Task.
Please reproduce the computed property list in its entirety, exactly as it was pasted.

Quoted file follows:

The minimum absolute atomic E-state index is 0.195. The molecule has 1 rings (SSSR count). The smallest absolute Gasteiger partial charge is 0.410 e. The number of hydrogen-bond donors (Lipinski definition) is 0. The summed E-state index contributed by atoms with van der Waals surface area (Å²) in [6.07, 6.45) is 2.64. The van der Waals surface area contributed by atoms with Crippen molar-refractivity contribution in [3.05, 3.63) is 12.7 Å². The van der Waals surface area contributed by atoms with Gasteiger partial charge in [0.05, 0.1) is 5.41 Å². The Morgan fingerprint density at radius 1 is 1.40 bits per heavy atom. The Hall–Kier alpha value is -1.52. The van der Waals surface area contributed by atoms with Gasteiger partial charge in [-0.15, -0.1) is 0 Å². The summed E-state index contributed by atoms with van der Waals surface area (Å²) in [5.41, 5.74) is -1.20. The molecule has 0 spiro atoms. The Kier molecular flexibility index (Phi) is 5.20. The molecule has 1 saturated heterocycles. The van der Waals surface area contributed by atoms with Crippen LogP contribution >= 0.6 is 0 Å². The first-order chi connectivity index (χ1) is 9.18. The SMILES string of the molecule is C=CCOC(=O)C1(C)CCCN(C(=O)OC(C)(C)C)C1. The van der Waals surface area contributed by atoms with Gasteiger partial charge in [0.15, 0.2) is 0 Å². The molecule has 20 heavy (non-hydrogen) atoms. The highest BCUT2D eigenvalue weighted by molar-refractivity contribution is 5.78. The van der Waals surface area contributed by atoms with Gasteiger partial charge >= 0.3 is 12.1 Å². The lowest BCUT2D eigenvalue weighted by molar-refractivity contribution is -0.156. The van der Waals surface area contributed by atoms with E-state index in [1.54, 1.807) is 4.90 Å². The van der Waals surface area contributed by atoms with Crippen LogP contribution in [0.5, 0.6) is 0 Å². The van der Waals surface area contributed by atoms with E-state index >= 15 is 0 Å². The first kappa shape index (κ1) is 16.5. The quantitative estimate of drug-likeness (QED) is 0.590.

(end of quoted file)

The minimum absolute atomic E-state index is 0.195. The molecule has 1 rings (SSSR count). The smallest absolute Gasteiger partial charge is 0.410 e. The number of hydrogen-bond donors (Lipinski definition) is 0. The summed E-state index contributed by atoms with van der Waals surface area (Å²) in [6.07, 6.45) is 2.64. The van der Waals surface area contributed by atoms with Crippen molar-refractivity contribution in [3.05, 3.63) is 12.7 Å². The van der Waals surface area contributed by atoms with Gasteiger partial charge in [0.05, 0.1) is 5.41 Å². The Morgan fingerprint density at radius 1 is 1.40 bits per heavy atom. The Hall–Kier alpha value is -1.52. The van der Waals surface area contributed by atoms with Gasteiger partial charge in [-0.15, -0.1) is 0 Å². The summed E-state index contributed by atoms with van der Waals surface area (Å²) in [5.41, 5.74) is -1.20. The molecule has 0 spiro atoms. The Kier molecular flexibility index (Phi) is 5.20. The molecule has 1 saturated heterocycles. The van der Waals surface area contributed by atoms with Crippen LogP contribution >= 0.6 is 0 Å². The first-order chi connectivity index (χ1) is 9.18. The SMILES string of the molecule is C=CCOC(=O)C1(C)CCCN(C(=O)OC(C)(C)C)C1. The van der Waals surface area contributed by atoms with Gasteiger partial charge in [0.15, 0.2) is 0 Å². The molecule has 20 heavy (non-hydrogen) atoms. The highest BCUT2D eigenvalue weighted by molar-refractivity contribution is 5.78. The van der Waals surface area contributed by atoms with Gasteiger partial charge >= 0.3 is 12.1 Å². The lowest BCUT2D eigenvalue weighted by molar-refractivity contribution is -0.156. The van der Waals surface area contributed by atoms with E-state index in [1.54, 1.807) is 4.90 Å². The van der Waals surface area contributed by atoms with Crippen LogP contribution in [0.5, 0.6) is 0 Å². The van der Waals surface area contributed by atoms with E-state index >= 15 is 0 Å². The first kappa shape index (κ1) is 16.5. The quantitative estimate of drug-likeness (QED) is 0.590.